AUGUSTA, Maine — Maine forest officials need help spotting signs of a potentially destructive insect that might be calling Maine its new home.
The elm zigzag sawfly leaves zigzag-shaped missing sections in the leaves of elm trees.
So far, the insect has not been found in Maine. It's not known if the sawfly poses a large threat to the state.
“Usually, most of the time when these invasive or exotic [insects] are transplanted, not a lot is known about them because they’re not really worth studying," said Michael Parisio, who is a forest entomologist with the Maine Forest Service. "Normally, there are more important things. There are native pests typically in those areas. This particular insect has been transplanted to parts of eastern Europe where I understand it does do some pretty significant defoliation damage.”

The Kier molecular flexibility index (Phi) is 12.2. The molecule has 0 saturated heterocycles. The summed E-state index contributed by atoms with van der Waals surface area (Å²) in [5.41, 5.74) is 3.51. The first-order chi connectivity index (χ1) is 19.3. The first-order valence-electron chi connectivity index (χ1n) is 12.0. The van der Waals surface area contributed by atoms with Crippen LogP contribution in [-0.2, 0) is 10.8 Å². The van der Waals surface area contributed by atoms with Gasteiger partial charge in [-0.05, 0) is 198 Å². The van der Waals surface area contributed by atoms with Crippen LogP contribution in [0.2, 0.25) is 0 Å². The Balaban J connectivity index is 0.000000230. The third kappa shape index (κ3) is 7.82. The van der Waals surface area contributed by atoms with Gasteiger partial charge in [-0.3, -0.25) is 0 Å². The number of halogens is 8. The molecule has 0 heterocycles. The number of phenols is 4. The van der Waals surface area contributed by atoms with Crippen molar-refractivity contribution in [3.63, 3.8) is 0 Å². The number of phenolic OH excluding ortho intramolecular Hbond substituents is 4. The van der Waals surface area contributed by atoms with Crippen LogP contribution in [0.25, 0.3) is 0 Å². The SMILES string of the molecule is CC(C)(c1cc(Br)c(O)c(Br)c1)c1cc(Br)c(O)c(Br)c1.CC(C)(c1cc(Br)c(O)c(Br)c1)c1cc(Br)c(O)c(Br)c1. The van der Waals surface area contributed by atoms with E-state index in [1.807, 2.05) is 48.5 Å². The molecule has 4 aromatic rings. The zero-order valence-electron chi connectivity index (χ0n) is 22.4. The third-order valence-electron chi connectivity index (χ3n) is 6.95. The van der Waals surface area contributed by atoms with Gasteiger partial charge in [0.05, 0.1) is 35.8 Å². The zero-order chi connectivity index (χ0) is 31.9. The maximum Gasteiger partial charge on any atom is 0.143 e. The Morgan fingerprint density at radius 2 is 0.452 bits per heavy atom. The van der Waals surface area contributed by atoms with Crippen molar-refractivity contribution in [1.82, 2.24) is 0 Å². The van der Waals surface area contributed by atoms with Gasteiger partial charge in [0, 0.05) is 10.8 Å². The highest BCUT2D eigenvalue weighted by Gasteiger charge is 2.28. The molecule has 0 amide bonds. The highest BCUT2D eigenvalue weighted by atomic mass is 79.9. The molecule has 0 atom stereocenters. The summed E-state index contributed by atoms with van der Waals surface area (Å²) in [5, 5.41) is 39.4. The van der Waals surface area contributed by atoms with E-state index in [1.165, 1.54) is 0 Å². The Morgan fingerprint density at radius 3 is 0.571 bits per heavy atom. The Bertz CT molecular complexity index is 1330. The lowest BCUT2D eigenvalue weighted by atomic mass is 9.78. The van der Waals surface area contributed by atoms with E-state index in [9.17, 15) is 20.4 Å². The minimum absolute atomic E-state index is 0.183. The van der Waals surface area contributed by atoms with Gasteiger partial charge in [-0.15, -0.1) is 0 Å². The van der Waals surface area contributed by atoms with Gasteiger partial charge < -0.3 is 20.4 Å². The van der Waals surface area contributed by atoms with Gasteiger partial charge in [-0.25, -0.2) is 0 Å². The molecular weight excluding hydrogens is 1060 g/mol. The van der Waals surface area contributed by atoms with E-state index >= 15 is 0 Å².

Parisio said the elm zigzag sawfly is native to Asia and was spotted in Quebec, Canada for the first time in 2020. In the U.S., the insect was also recently confirmed in Virginia, Parisio added.
"For the time being, it's a potential new pest to elm [trees]," he said.
Right now, the forest service has yellow sticky card traps in elm trees in Augusta and Hermon looking for adult sawflies.
Traps in Augusta were deployed on June 21, according to Parisio. They were first checked on July 6 and came back empty. The second batch of traps is out now and will be looked at on July 20.